Skip to main content

Pediatric Community Advocacy Rotation-A Walk in Their Shoes

Through the Community Pediatrics rotation, I have gotten to explore and participate in many different organizations throughout the month. I have spent a large portion of my time at the Julian Center, a center for survivors of domestic and sexual violence. We (other residents and I) got to spend some time going through an activity called, “A Walk in Their Shoes,” which I found to be very impactful.

We were each given a card with a paragraph of information on the back-story of a survivor, who we would assume their identity for this exercise. I was an accountant in her early 30’s who was married and had one daughter. Throughout the activity, we carried around a garbage bag full of clothes that symbolized our belongings, and I also picked up a doll that symbolized my child. At the end of the card I was told to go to the abuse table. I picked up the next card and my story started. I was working long hours and came home to a crying child that had been locked in her room because her dad didn’t want to deal with her. We got into a fight about that and he slapped me across the face.   I placed a band-aide on my hand to symbolize the abuse I had suffered.

I continued on with the experience and went from table to table to pick up the next card. My story was even more complicated by going back to my abuser, him sexually abusing my daughter, me getting arrested for allegedly kidnapping my child, and trying to figure out how to get full custody and a divorce. The story ended on a happy note as she decided to become a lawyer to help others in her situation. However, the damage had been done with her own personal abuse and her daughter’s sexual abuse.

I went through 2 more scenarios similar to the first. There are multiple tables that you went to during this exercise including family, clergy, court, support group, abuse, return home, and funeral home. By the time I was done with the 3 scenarios, I had 7 band-aides on my hands, which symbolized abuse the survivors had gone through.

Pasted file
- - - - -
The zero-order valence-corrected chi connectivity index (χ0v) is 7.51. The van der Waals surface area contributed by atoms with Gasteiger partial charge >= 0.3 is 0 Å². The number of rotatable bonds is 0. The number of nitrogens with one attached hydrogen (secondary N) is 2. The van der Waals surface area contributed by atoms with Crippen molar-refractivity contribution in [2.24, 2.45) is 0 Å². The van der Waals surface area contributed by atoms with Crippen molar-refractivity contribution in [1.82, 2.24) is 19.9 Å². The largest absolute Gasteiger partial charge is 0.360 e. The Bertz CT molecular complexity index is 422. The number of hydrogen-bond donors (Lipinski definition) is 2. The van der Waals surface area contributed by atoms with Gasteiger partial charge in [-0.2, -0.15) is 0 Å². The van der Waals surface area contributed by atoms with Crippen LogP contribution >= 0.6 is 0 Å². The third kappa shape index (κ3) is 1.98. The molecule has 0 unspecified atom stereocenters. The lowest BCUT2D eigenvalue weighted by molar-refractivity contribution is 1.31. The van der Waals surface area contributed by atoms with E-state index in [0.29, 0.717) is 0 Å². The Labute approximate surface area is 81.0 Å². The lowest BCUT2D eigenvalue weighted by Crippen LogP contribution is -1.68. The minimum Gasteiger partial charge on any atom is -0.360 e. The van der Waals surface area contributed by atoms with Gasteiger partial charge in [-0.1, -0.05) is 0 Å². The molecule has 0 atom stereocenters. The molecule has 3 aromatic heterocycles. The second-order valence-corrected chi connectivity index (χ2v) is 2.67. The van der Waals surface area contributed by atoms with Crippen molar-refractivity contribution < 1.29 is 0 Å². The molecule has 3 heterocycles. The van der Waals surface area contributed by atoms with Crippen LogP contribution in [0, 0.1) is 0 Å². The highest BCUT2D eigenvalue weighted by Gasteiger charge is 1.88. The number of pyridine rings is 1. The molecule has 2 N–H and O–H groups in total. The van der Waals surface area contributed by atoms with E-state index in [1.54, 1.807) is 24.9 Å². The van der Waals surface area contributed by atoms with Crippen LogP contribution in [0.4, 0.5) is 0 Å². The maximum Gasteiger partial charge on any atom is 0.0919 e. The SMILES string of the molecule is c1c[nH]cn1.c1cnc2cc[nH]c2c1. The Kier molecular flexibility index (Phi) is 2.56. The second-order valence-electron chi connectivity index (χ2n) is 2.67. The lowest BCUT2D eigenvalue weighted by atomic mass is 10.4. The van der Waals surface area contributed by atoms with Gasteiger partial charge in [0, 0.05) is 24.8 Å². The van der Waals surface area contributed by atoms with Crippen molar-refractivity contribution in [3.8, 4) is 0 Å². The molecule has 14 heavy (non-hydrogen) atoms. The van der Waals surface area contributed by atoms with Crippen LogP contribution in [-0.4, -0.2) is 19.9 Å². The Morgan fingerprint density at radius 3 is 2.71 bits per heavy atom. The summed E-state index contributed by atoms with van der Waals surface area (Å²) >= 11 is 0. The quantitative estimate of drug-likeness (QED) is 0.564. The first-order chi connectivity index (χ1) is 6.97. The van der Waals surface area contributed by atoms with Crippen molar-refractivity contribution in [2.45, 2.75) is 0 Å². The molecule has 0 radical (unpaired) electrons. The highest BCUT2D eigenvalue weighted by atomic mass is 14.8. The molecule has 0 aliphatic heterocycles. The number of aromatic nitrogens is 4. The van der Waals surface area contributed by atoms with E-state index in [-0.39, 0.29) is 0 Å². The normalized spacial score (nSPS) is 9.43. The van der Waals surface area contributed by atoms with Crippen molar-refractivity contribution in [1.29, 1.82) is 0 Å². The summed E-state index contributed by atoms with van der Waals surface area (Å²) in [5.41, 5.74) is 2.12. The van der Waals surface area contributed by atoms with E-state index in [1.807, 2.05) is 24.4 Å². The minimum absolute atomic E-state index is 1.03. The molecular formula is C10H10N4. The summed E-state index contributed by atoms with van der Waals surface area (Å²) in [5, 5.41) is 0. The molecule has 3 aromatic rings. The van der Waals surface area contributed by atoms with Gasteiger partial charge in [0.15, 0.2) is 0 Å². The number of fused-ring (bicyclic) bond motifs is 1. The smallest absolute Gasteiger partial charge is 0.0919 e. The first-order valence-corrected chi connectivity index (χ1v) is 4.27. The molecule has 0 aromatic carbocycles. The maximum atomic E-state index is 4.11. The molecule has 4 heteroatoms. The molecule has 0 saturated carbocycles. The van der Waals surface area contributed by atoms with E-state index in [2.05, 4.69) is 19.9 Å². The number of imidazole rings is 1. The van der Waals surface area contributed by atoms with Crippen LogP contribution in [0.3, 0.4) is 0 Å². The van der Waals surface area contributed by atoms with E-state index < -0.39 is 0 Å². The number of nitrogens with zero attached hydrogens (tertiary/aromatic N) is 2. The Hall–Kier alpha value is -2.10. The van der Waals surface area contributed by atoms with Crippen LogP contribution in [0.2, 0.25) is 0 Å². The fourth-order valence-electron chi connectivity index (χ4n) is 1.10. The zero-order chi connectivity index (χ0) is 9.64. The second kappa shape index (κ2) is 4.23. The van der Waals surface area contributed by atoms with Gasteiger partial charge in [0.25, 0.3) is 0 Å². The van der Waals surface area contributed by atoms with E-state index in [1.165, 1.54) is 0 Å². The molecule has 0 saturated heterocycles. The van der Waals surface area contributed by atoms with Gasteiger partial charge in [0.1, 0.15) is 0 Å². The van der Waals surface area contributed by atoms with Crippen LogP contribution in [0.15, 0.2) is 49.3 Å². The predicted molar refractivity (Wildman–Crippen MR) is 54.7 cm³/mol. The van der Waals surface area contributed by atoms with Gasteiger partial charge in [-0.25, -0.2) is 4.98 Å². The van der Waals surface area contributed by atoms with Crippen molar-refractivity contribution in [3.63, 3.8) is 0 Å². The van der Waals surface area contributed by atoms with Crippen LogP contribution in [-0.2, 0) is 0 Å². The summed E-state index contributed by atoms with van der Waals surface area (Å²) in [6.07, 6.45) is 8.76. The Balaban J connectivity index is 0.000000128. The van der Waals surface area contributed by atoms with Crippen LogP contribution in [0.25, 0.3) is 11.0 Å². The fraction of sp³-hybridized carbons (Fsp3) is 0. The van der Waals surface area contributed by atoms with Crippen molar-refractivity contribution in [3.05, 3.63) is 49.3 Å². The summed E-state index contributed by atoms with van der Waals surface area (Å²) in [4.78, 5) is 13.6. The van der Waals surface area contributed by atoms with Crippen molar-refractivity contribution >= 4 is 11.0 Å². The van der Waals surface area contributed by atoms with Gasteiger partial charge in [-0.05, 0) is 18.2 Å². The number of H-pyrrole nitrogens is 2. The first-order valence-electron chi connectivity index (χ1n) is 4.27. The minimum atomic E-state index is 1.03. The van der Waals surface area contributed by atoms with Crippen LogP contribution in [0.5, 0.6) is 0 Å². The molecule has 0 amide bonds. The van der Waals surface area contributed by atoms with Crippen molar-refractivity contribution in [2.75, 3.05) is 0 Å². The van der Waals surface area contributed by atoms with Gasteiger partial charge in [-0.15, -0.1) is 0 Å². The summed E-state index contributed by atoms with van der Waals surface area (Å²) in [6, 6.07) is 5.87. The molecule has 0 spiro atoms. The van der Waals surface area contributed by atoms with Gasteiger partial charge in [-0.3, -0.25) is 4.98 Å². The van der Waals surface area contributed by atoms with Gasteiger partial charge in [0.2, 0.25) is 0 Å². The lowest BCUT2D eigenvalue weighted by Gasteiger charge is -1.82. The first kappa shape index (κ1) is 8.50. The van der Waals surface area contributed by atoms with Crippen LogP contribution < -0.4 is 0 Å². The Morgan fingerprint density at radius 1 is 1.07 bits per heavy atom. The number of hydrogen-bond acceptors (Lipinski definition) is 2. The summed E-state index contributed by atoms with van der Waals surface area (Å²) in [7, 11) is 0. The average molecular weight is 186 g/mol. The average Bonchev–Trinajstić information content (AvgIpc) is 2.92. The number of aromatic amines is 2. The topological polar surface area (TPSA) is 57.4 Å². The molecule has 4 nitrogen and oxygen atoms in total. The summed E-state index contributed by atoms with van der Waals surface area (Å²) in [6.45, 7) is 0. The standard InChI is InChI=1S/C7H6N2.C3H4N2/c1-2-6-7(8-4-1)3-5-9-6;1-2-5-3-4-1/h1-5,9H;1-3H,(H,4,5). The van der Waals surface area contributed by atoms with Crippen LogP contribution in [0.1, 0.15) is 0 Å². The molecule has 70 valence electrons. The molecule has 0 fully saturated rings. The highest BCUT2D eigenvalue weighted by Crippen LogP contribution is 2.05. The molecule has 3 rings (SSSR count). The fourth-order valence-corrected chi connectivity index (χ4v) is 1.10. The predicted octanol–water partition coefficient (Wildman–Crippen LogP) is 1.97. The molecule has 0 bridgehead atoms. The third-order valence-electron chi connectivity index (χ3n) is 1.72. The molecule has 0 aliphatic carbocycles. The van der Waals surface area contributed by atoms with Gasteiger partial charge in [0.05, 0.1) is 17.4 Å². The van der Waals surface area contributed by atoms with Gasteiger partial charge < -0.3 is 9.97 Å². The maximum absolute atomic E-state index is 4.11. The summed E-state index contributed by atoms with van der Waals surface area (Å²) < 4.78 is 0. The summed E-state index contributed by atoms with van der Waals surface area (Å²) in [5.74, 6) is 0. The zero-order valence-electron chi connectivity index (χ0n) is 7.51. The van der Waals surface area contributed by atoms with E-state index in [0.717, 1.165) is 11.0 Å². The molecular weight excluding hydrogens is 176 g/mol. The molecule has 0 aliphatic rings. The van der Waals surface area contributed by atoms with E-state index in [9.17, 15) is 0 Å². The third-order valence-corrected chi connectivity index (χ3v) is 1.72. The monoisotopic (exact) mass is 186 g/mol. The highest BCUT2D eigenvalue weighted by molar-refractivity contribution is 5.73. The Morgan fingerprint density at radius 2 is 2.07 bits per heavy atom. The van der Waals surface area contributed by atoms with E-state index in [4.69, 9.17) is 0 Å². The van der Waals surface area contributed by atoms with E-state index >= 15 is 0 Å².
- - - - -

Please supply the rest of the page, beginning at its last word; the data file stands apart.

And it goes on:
I thought this was a very powerful activity and was glad we got to participate in it. It is great to learn about domestic violence, but it is also an even more real reality when you have to take on the identity of a survivor. It took you through the struggles of getting out of the relationship, deciding what steps to do next, navigating the legal system and also having to protect your children. These women go through so much and some individuals lose their lives to domestic violence. The Julian Center is a vital part of the Indianapolis community to provide a safe refuge for these people who are afraid for their lives and also provides resources and help to those that need it. I am thankful for this experience and that I got to spend so much time learning what the Julian Center does to help survivors of domestic and sexual abuse this month.

The views expressed in this content represent the perspective and opinions of the author and may or may not represent the position of Indiana University School of Medicine.

Helen Pruitt

I am a 4th Year Med-Peds Resident at Indiana University.